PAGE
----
/ga/file/volunteering-adult-learning-2Volunteering in adult learning
EPALE Thematic Coordinator Andrew McCoshan reflects on some of the content published on EPALE in December.
EPALE’s December content leaves one in no doubt about the valuable – and highly diverse – contribution volunteers make to adult learning across Europe. As Aleksandra Kozyra makes clear, volunteers play many different roles. In Finland, they are important in liberal non-formal adult education, offering, for example, study circle activities; in Greece volunteering has been important in building solidarity since the financial crisis.
Volunteers bring enormous benefits, not only through their own personal development, but also through their social impacts. As my blog post on the roles and benefits of volunteering shows, individuals can develop a broad range of core competences that can be used in a wide range of life and work contexts. A key motivation for people to get involved is to make a difference to others and to their local communities, and hence volunteering can also help build stronger communities.
At the same time, we need to be alert to some of the risks inherent in volunteering. As Simon Broek argues, volunteers play a vital role in supporting those in need, and, for example, providing assistance in light-touch life/work guidance. But for a large group of (more vulnerable) adult learners, it is important not to muddle up the advantages of volunteering with the need for professional educators.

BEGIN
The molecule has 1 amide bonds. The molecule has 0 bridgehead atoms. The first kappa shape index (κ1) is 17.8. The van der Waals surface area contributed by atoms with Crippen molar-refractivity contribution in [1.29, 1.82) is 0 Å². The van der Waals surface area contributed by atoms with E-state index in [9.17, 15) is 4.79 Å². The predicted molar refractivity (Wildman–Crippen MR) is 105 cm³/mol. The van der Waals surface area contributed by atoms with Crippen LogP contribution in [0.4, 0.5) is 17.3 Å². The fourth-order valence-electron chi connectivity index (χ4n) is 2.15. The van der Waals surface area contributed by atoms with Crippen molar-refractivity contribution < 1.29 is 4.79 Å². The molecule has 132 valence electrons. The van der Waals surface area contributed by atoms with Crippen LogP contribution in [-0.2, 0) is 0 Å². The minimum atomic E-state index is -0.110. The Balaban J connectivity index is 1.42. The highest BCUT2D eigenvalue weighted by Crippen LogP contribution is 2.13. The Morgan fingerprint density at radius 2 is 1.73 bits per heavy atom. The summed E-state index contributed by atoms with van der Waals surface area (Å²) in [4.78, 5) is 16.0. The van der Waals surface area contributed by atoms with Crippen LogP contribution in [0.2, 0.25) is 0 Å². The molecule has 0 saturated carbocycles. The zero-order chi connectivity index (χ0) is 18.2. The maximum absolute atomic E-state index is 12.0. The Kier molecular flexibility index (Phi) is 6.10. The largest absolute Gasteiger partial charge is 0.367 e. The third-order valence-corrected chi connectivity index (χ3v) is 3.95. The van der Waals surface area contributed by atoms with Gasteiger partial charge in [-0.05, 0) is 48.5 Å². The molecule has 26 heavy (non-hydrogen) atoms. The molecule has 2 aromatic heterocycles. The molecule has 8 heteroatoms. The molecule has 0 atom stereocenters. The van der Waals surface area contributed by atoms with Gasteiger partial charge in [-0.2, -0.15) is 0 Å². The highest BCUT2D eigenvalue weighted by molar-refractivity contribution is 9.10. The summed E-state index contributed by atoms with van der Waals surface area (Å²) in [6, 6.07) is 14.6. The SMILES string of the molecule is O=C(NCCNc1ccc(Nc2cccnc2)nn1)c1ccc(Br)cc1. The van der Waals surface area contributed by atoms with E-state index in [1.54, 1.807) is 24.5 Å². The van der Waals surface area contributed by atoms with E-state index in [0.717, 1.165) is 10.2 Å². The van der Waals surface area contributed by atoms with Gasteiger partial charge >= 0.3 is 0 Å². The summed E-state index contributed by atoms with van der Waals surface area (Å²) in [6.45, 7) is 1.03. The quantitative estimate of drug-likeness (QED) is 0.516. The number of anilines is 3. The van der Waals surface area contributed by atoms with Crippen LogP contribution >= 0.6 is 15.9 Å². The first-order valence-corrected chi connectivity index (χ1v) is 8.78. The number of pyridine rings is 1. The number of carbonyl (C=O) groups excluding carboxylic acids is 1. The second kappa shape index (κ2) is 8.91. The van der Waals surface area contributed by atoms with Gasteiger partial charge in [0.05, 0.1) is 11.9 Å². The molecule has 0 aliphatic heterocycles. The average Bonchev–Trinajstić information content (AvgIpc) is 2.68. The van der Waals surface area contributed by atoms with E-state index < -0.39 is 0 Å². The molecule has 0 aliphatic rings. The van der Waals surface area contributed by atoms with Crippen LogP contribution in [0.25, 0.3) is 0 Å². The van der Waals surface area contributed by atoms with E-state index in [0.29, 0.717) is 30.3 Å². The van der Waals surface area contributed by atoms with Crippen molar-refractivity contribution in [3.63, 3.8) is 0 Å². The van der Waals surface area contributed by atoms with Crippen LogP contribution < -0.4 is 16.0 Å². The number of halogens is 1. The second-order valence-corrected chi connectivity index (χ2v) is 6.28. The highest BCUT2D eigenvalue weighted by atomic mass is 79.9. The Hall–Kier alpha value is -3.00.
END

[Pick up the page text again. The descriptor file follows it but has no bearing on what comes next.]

Focusing in on the needs of migrants for language learning, David Mallows shows that we may need to look to volunteers in light of pressures on national education budgets. Drawing on the VIME project, David’s blog shows that volunteers can add value as language assistants, coaches, buddies/befrienders and champions. It is also important to be clear about the roles, competences and modes of cooperation needed between professional teachers and volunteers.
Looking across EPALE content in December, it is clear that the roles of volunteers can be broad and that volunteers’ contributions can play a vital, grassroots role in adult learning, especially where adult learning is under-funded. At the same time, we need to take care to ensure volunteers fit well into the structures and processes of learning if we are to maximise the benefits of their contributions. Training and validation are important to ensure volunteers have the competences they need and to show them how much their contributions are valued and recognised.
Andrew McCoshan has worked in education and training for over 30 years. For more than 15 years he has conducted studies and evaluations for the EU, and before that was a consultant in the UK. Andrew is currently an independent researcher and consultant, and Senior Research Associate at the Educational Disadvantage Centre at Dublin City University in Ireland.